The article sounded quite fair, although the final sentence came across as suggesting a bit of bias: re reconciling faith and science, "Appealing as this may sound, it remains to be seen whether believers in the Bible as the Word of God can reject the idea of Adam and Eve in lieu of a mutated chimpanzee..."
Why is it that believers would be the ones who have trouble accepting the "appealing" view? Would evolutionists (apart from all the ones who already believe in the Bible too) not have any trouble accepting Collins' view? Or is it just not appealing when you're already on their side?


-David

'God gifted humanity with the knowledge of free will, good and evil, and a soul.'

Yes, the tree of knowledge of good and evil was a gift from God to humanity

'Eat, and enjoy' were the exact words used, I believe, although I may have to look up exactly what the Bible does say about how mankind got the knowledge of good and evil, and what God had to say on the matter.

COLLINS
After evolution had “prepared a sufficiently advanced ‘house’” in the human being (the human brain), God gifted humanity with the knowledge of free will, good and evil, and a soul.

CARR
Fascinating.

God waited until there was a sufficiently advanced human brain before gifting humanity with a soul?

At what period in time does the embryo develop a brain of any kind, let alone a 'sufficiently advanced' brain , of the type that can house a soul?

Steven Carr: At what period in time does the embryo develop a brain of any kind, let alone a 'sufficiently advanced' brain , of the type that can house a soul?

Tee-hee. Silly boy, brains don't house souls! If you really want to use the "housing" metaphor, I'd say it's the other way around. But I'm not sure what your non-sequitur is supposed to mean. You're not suggesting that the "evolving brains" theory could have anything to do with the growth of an individual, surely. Haven't you heard that ontogeny doesn't really recapitulate phylogeny??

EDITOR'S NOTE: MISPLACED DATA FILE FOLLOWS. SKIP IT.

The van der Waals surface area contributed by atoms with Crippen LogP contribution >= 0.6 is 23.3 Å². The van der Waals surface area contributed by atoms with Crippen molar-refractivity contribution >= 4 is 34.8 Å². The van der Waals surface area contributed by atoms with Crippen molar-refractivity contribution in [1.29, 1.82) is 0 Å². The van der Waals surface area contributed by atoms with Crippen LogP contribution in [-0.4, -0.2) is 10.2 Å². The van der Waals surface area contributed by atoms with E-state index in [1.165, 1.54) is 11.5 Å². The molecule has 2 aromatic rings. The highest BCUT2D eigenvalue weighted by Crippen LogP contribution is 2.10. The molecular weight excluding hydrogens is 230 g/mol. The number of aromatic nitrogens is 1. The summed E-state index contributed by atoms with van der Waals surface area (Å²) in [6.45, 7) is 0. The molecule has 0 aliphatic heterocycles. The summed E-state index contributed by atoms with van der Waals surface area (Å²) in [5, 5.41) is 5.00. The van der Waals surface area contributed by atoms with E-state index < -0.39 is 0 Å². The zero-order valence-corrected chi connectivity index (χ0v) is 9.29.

-David

From the report on Collins' speech:

{{To begin, Collins made a surprisingly strong scientific case for the existence of evolution. Showing a chart of the chromosomes of humans and chimpanzees, he made it visually clear that the only difference was the very long human chromosome two, compared to that of the chimpanzee. Each chromosome has a very specific sequence at the tip called a telomere; Collins showed that the human chromosome two has a telomere embedded in the middle, evidence that somewhere in the evolutionary process, there had been a fusion. So how can we reconcile faith with this undeniable evolution?}}

I keep hearing about this, but I also keep hearing a suspicious lack of detail connecting the two positions.

In order for this to be scientific proof of common descent (which incidentally wouldn't bother me in the least; if Collins was a fan of CS Lewis he ought to have known it didn't bother Lewis or several of Lewis' Christian predecessors either), the two halves of the extra long human chromosome would have to be substantially similar to the two separate chromosomes of the chimpanzee. I haven't once heard this, however. I keep expecting to hear it, because surely these people wouldn't keep bringing up a mere chromosome fusion as evidence of descent from a common ancestor unless the chromosomes otherwise matched substantially!--but then I keep not hearing it. Sloppy reportage perhaps.

Let us suppose however (as I provisionally do, because surely these people wouldn't be exposing themselves to a potentially embarrassing rebuttal etc.) that the chromosomes on either side of the evident fusion substantially match. If I understand correctly, this kind of thing doesn't happen from a mere copy error (like a point mutation on a DNA strand). The intercellular mechanisms for flipping and recombining DNA (much moreso whole chromosome strands) are very complex and require a significant number of triggers to fire off in exactly the right sequence within a fairly circumscribed period of cellular behavior.